Afraid that you will be the only one standing up for the right and everyone else will be on the other side of the fence? Think twice. There are many silent supporters who are only looking for a voice to back them up. At parties, for instance, maybe your reminder for Maghrib prayers is just what everybody is waiting for! So you can either sit and stare helplessly at all the wrong happening around you or you can be the catalyst for change, which will make you feel better about yourself and strengthen your beliefs too.

Bilal bin Rabah (rta)

Hafsa Ahsan recounts the arduous life and the strong faith of the noble companion

Bilal (rta), was the first Muadh-dhin (the one who gives the Adhan) of Islam. In pre-Islamic Arabia, Bilal (rta), tall, thin and slightly hump-backed, was a slave of Umayyah bin Khalaf.

Bilal’s (rta) first encounters with Islam came when he began overhearing conversations between Umayyah and his guests, discussing the negative aspects of the new religion. But instead of being warded off, he felt drawn to Islam. After that, he would often hear Abu Bakr (rta) when he called people to Islam. Finally, he went to Prophet Muhammad (sa) along with Abu Bakr (rta) and embraced Islam.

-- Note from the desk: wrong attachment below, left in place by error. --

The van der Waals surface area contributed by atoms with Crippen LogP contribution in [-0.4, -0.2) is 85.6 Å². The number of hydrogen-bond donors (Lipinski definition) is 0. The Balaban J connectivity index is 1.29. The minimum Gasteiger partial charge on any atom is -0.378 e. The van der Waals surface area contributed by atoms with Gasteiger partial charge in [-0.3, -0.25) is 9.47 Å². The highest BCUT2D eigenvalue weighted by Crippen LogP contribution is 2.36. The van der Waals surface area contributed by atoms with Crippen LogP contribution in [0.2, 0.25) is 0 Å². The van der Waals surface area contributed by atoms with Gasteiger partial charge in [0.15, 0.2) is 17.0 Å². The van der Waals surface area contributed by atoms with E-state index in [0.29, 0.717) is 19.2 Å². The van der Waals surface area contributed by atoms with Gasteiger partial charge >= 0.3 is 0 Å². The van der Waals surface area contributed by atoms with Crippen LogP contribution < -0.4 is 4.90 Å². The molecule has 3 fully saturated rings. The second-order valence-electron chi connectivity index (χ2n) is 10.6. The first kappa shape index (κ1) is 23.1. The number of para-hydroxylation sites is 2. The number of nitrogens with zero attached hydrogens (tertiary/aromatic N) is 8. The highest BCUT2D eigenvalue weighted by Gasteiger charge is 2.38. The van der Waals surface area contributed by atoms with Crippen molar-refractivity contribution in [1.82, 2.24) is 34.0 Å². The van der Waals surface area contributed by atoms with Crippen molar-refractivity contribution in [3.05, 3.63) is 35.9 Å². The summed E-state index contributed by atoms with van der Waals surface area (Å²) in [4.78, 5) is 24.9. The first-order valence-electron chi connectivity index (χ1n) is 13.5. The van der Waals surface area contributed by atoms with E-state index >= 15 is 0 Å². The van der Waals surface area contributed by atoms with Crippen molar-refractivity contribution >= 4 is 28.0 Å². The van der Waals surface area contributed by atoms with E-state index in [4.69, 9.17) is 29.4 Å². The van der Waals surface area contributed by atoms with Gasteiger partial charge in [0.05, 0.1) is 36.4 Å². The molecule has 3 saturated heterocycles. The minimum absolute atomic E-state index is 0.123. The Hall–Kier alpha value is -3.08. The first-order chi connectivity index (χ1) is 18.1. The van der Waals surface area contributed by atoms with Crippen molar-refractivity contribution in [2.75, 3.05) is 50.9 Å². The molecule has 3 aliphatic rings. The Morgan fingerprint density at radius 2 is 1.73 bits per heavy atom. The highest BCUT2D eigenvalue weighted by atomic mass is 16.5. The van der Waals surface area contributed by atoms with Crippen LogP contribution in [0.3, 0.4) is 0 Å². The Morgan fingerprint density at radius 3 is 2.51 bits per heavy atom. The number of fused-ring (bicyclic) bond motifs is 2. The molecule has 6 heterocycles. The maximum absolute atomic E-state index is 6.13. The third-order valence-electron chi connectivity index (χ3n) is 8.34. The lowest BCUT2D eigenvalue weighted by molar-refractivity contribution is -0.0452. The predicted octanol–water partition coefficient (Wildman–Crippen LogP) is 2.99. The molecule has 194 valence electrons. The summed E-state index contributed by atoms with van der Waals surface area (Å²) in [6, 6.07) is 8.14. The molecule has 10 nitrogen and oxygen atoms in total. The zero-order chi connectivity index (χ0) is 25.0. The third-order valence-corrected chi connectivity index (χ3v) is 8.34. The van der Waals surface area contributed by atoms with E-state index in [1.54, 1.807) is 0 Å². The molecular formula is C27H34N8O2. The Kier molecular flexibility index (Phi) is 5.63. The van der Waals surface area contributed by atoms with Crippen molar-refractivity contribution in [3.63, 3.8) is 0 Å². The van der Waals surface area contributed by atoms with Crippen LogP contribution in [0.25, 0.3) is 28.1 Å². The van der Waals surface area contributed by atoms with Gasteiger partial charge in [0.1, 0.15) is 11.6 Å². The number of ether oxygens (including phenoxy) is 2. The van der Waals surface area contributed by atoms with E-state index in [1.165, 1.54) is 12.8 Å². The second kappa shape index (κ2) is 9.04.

Since he was a slave and did not have any strong tribe to defend him, Umayyah tortured him heavily. He made him lie face down on the scorching sand, wearing a suit of armour, when the sun was at its peak. Then he would have heavy rocks placed upon Bilal’s (rta) chest and would say: “You will stay here until you die or deny Muhammad (sa) and worship Al-Laat and Al-Uzzah.” Bilal (rta) only uttered: “One, One,” referring to Allah.

On one such day, Abu Bakr (rta) admonished Umayyah: “Have you no fear of Allah that you treat this poor man like this?”

“You are the one who corrupted him; so save him from his plight,” Umayyah hit back.

Abu Bakr (rta) replied: “Then sell him to me, you can state your price.”

Umayyah set a very high price, which Abu Bakr (rta) agreed to pay. In a derogatory way, Umayyah then said: “I would have sold him to you even if you had offered me but an ounce of gold.”

Abu Bakr (rta) who was not to be deterred, said: “I would have bought him even if you had asked for a hundred ounces.”

Once the deal was finalized, Abu Bakr (rta) took Bilal (rta) with him to Prophet Muhammad (sa) and set him free.